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Week of April 25-29

by: Callisa Ruschmeyer

Week of April 25-29 ENGL 2250 - 001

Callisa Ruschmeyer
GPA 4.0

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Frances Ellen Watkins Harper Emily Dickinson Final Review Debrief
American Literature before 1865
Julia Tigner
Class Notes
harper, Dickinson, american, Literature, Tigner, final
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This 7 page Class Notes was uploaded by Callisa Ruschmeyer on Friday April 29, 2016. The Class Notes belongs to ENGL 2250 - 001 at Auburn University taught by Julia Tigner in Winter 2016. Since its upload, it has received 14 views. For similar materials see American Literature before 1865 in Foreign Language at Auburn University.


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Date Created: 04/29/16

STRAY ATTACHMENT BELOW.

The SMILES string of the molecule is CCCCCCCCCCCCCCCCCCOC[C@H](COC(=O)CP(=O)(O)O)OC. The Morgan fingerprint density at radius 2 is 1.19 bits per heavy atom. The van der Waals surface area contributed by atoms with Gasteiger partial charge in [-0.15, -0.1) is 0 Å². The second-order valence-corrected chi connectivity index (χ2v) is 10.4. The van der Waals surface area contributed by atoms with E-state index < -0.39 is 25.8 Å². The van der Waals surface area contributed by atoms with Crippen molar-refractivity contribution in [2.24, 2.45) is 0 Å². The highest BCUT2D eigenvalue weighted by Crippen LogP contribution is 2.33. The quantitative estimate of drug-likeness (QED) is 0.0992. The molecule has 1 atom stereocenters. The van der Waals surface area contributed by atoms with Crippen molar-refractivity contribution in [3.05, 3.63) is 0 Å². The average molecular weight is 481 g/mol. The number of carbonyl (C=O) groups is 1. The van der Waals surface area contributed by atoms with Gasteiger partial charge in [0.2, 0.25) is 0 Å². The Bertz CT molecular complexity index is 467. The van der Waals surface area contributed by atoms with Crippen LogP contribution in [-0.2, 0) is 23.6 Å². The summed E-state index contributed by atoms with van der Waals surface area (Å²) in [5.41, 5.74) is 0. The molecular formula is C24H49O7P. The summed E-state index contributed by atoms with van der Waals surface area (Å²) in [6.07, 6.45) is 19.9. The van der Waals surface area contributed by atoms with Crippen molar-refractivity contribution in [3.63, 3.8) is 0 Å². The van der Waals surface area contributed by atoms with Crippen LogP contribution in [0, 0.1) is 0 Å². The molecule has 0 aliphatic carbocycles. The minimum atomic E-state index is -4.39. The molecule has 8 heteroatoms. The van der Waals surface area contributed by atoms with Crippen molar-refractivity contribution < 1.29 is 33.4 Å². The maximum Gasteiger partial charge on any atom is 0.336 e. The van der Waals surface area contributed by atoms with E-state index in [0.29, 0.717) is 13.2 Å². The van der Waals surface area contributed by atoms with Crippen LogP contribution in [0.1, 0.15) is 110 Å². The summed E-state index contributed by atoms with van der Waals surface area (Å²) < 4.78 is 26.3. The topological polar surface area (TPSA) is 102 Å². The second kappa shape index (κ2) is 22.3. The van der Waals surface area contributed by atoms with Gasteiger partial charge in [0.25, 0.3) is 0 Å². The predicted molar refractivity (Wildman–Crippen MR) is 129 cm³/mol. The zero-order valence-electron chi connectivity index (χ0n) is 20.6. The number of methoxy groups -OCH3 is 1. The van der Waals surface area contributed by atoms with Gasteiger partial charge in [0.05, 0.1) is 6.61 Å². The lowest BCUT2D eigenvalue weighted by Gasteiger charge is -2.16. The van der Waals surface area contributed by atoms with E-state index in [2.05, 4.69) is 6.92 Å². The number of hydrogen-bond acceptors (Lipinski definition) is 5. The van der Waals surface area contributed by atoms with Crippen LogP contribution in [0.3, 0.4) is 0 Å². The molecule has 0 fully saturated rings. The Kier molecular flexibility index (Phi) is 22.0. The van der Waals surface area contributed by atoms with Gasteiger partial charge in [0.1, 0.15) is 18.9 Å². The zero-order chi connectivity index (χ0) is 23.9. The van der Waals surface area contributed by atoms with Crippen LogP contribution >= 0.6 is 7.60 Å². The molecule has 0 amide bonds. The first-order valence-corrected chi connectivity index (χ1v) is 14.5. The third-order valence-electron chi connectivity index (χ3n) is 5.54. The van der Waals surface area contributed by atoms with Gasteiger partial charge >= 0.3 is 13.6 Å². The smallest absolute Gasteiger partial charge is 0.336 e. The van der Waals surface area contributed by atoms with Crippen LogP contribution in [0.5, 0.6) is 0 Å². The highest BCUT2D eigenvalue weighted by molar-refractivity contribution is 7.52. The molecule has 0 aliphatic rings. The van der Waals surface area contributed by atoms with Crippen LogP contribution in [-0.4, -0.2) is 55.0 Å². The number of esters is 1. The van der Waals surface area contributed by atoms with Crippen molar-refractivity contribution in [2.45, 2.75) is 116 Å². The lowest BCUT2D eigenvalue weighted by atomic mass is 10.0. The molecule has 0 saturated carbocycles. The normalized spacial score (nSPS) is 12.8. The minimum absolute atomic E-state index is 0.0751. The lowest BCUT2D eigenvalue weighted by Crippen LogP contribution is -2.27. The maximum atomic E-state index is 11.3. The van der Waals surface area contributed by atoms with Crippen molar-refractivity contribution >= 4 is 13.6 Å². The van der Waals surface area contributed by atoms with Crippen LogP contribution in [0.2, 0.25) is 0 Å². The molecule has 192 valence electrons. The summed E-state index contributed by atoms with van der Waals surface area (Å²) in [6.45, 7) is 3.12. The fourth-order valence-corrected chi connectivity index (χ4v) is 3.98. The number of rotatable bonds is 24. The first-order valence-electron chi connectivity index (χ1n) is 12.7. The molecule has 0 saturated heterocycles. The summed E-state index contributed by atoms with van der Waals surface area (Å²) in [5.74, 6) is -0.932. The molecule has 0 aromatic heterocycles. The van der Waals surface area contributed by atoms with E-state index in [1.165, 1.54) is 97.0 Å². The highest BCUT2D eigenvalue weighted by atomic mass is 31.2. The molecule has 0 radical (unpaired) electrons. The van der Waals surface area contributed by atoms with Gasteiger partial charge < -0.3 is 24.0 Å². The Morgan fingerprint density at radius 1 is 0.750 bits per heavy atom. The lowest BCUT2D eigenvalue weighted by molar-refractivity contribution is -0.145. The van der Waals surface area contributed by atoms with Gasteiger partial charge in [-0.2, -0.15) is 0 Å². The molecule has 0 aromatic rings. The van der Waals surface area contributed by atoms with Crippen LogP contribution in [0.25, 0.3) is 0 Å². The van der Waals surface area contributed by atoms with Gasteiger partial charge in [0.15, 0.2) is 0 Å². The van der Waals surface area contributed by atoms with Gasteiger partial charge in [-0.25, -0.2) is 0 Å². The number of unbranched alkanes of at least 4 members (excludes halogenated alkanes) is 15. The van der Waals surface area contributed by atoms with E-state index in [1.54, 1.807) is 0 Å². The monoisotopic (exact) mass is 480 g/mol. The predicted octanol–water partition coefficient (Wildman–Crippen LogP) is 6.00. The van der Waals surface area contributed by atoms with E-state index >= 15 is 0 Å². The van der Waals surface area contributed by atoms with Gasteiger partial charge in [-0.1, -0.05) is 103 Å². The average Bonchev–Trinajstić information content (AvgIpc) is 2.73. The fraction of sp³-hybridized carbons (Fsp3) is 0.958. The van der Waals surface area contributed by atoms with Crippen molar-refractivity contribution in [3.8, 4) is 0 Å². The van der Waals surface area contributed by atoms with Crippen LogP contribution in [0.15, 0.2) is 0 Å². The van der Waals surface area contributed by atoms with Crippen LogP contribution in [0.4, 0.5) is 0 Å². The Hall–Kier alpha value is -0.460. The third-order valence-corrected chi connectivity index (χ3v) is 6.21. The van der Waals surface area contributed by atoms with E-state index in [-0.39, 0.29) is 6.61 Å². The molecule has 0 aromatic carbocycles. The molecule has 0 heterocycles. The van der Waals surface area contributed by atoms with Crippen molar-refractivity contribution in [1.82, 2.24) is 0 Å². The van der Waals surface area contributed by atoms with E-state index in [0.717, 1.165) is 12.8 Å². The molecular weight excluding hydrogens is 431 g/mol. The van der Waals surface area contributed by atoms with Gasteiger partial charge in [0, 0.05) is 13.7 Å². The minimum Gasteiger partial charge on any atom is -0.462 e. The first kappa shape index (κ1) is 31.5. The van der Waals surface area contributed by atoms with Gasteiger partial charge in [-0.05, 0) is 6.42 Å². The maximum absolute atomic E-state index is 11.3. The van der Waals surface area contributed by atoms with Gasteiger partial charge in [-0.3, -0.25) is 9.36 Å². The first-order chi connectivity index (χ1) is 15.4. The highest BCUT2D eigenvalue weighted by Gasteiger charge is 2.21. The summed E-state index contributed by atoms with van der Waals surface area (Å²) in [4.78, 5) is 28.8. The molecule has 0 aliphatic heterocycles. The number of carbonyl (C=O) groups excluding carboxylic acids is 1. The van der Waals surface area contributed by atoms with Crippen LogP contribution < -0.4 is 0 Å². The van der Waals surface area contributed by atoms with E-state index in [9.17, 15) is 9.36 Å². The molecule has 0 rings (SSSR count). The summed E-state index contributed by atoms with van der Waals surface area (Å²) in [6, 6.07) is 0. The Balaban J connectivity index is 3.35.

th th April 25 -29 Frances Ellen Watkins Harper’s Poetry What is thematic connection between each of the poems assigned? How is this theme evolved in on one of the poems?  Emotional side of slavery (demonstration of humanity) and its consequences o "Learning to Read" is not about slavery, but cannot read due to being enslaved for so long  Attempt to overcome predicament (slavery) o All discuss challenges  Relationships- family ties being broken o Slaves do not have the opportunity to maintain relationships o Child being sold at an auction  Freedom o "She was nearing the river…she heeded no danger…and she'll give him his freedom…" o "Her "star-spangled banner" -o'er millions of slaves?"  Also talks about children within all of the poems o Children = innocents "The Slave Mother" (1176-1179)  Emotional side of slavery o Mother feels helpless- their children are not their own, but their master's o Why are we generally connected to mothers more than fathers- Mother has the child- connection is internal from day one  Because she was a slave, she was not able to own anything- her child is not truly her child in regards to ownership  What historical context brings in the idea that slaves are property- not humans o 3/5ths compromise o Dred Scott decision  Connection to Jacobs- visits children and feels like she has failed her children; she does not go North originally because of her children  Connection to Wheatley- page 458 from "Earl of Dartmouth"- first stanza on that page- the child being snatched from the mother's arms- fear that the slave mother has that her child will be taken from her "Eliza Harris" (1179-1180)  Who was she…? o Character in Uncle Tom's Cabin o Privileged slave of the Shelby's and a devout Christian o Marries while in slavery o Tries to escape to the north o Fugitive Slave Acts affect her o Is reunited with her husband later  Children's innocence's are lost  References very popular American reference to bring people together  Phillis Wheatley- same theme of slavery and freedom; political references- Star-spangled banner  Harriet Jacobs- does not want to be submissive; narrative about breaking free and their escape o "out and away" o Same story, just a different view- Jacobs wrote about herself after the fact; Harper writes about Harris during the act of escaping o Slave mother- understands the similar troubles  Sojourner Truth- more advocates for woman, but similar theme of rising above oppression o Truth is more emotion-evoking due to speech o Slave mother- speaks about seeing children sold into slavery "Learning to Read" (1183-1184)  Attempt to break free from oppression- despite of not being allowed to read, slaves did eventual risk their safety to gain their knowledge  Consequences of slavery- slaves were not allowed to read  Gives example of slaves who try to steal the knowledge to learn how to read  Education at the forefront  Post slavery- how will freed slaves integrate into society  Historical Reconstruction- education is at the forefront  Connection to Wheatley- both radical that they were black, female slaves writing literature; discusses about reading the Bible (religious references)- Wheatley uses the Bible in her writing as well o More optimistic stance- "we have our religion, so things must be getting better"; beckon of hope  The speaker, Chloe, is more like Wheatley- not necessarily Harper o Wheatley is more ironic  Connection to Jacobs in the very last stanza (lines 40-43) o Jacobs finds freedom in the thought of one day owning a home o Chloe finds freedom in her home- she has the home o Husbands and kings are not mentioned at all in regards to freedom  This defies the tradition during the 19th century "Bury Me in a Free Land" (1184-1185)  Call to action  Asks to be buried in a free land- the last thing she wants is to be buried in a land of slaves  Most people are indifferent where they are buried, but it matters deeply to her the land, but not the specific place Individual vs. Society  Slave mother  Eliza Harris- underscores escaping slave women  Chloe - underscores the former experiences of a slave woman not being able to read  Anonymous speaker  Group centered: shedding light on slave women's experiences and former slave experiences Harper's America  Equality  Justice  Treating blacks like real people  Freedom  Education for blacks- extension of equality- access to education for all  How does her America compare to other visions of America? o Other people's visions are more hopeful- Harper thinks the world is very cruel  Whitman is more optimistic Emily Dickinson: 280, 303, 712, 1129 280  Death of a thought or feeling  Heaven is ringing in your ear  Talking about different perspectives  Funeral = this thought has died  Focused on death  Because she is a woman, she cannot use her brain to its full capacity, so her ideas might as well be dead 303  In an arranged marriage- thinks of marriage as a trap  The man controls all  The institution suppresses woman  Idea of majority thought vs. minority thought  Tradition impedes growth 712  Puts her entire life into one day  Looking at the phases of life  Death is a gentleman  Very straightforward poem- more lucid and clear 1129  People cannot handle the truth  "slant"- lying by omission exclude details  It might be the truth to you, but everyone's personalities scatter reality o My truth is different than your truth --> then extend that to truth being synonymous to experience Final Exam Debrief  For the final- students can determine what the exam will cover  For next class, come up with an essay question that encompasses at least 3-4 authors and their works o Advocate for a cause Part 1: Short Answer  Questions will be based off of what the class revisits Part 2: Passage Identification  Similar to midterm  Passages will be identified for us  Although, context may help you arrive at the significance  Different than midterm o Significance- plot themes o Thematic Connection- why is it important for American History Part 3: Essay  We will be given the prompts  Topics a. How they highlight the view of Transcendentalism  Make sure you review the definition of Transcendentalism b. Religion  The prompt looks long, but it just gives a variety of items to talk about c. What is America? d. Gender  How they introduce the issue  How it affected literary imagination  Different types of writings  Then compare male vs. female perspectives and how differently they tell the same story Random Review  Know what Poe says about the climax of his poem, "the Raven"  Obsession of dead, beautiful women o "The Birthmark" o "The Raven" Thoreau  Civil disobedience- different people in society  Connects to Emerson  Civil Disobedience- disobeying but not to cause war and havoc- but more like silent protesting  Do not pay taxes- how the theme resonates in other texts o Disobey the law when the law is unjust o Ended it to Frederick Douglas and how he ran away o If the law is unjust, you can fight against it  Know the three reasons why he should not pay his taxes Emerson  Forget about organized religion and government  A real man follows who he is  Rely on oneself- be self-reliant  He is a transcendentalist o Him, Thoreau and Whitman  Paragraph 7- "He who is a man must be..." o There are three of them  Difference between city doll and sturdy lad Poe  Throughout "The Raven"- understand how he uses poetry to convey his emotions (denial) of his wife, Lenore o He uses repetition to establish his tone  Know about the climax of the story and why it is significant Women Writers  Follen- women's work to help fight slavery; inspiration; very persuasive o Women have power to persuade people of the end of slavery o Women's work is inside the home- but these female writers protest this o True Cult of Womanhood  Piety, submission, domesticity, purity  Stowe Hawthorne  The Birthmark  Discussed how you view beauty and perfection as a subjective concept  Obsession  Know the three main human characters and what each one represents  What the birthmark represents Jacobs  Cult of Womanhood  How being a slave brings about issues with trying to be a good mother and wife  She is aware of the values of the Cult, but she cannot adhere to these values because of slavery  Contrast how Jacobs can try and embody these values verses someone like Georgiana  Dr. Flint is the slave owner  Mr. Sands- who Jacobs chooses to have her children with Douglass  Mental slavery vs. physical slavery  Refutes how it is innate that black people have to be slaves  Slaveholders use religion against salves and do not allow the education of slaves  Makes it so we never know how intelligent slaves can be  All of this forced Douglass on the path he took  Language and literacy are important  Hypocrisy of Christianity  Authenticating devices- know what they are and how they work in Douglass's favor o Devices vouch for the character and truth of the author o In this narrative, the devices must come from a white person- need to show how Douglass is intelligent and is capable of writing this piece o Garrison o Pierce o ^ both are white males- in this case, they had to be white males  Be able to compare Douglass and Jacobs o Know that Jacobs embodies what a slave women endures- and how it’s different than that of a male slave Alcott  Why her relationship with Robert is controversial  Saw him first as a man but then saw the slash marks on his face- then he turned into a slave  Master Ned kills Robert's wife  Talks about love and sentimentalism  Love conquers all  Only a woman can change a man's mind about love  Ends with "my contraband"- he will never be fully man but she does humanize him to a great extent  Discusses how northerners do not want blacks to have rights and be equal to them, they just are against enslaving them  Know how she evokes emotion  Know how she uses gothic as well Melville  American capitalism can dehumanize people  Bartleby gives up after loses his job  Story slowly reveals the issues of Wall Street  Wall Street values money/materialism over human needs/people/religious values  Narrator is head of the church but they idea never really develops  People are moving away from religion to make money o This idea becomes more important as America grows  Bartleby's catchphrase, "I prefer not to" o Significance- there is not option to resist, yet he is, but does so in a passive way o Passive resistance- in a materialistic society- working like a machine is at the forefront and human needs and religious values fall to the backburner o Because Bartley is part of the machine, he is dying slowly- he is not eating- he is not being sustained  "Ah, humanity" concludes this writing- dies outside the prison Whitman  Look back- should be fresh  First stanza- how is it set up, what is the importance of it  Stanza 6- know the metaphors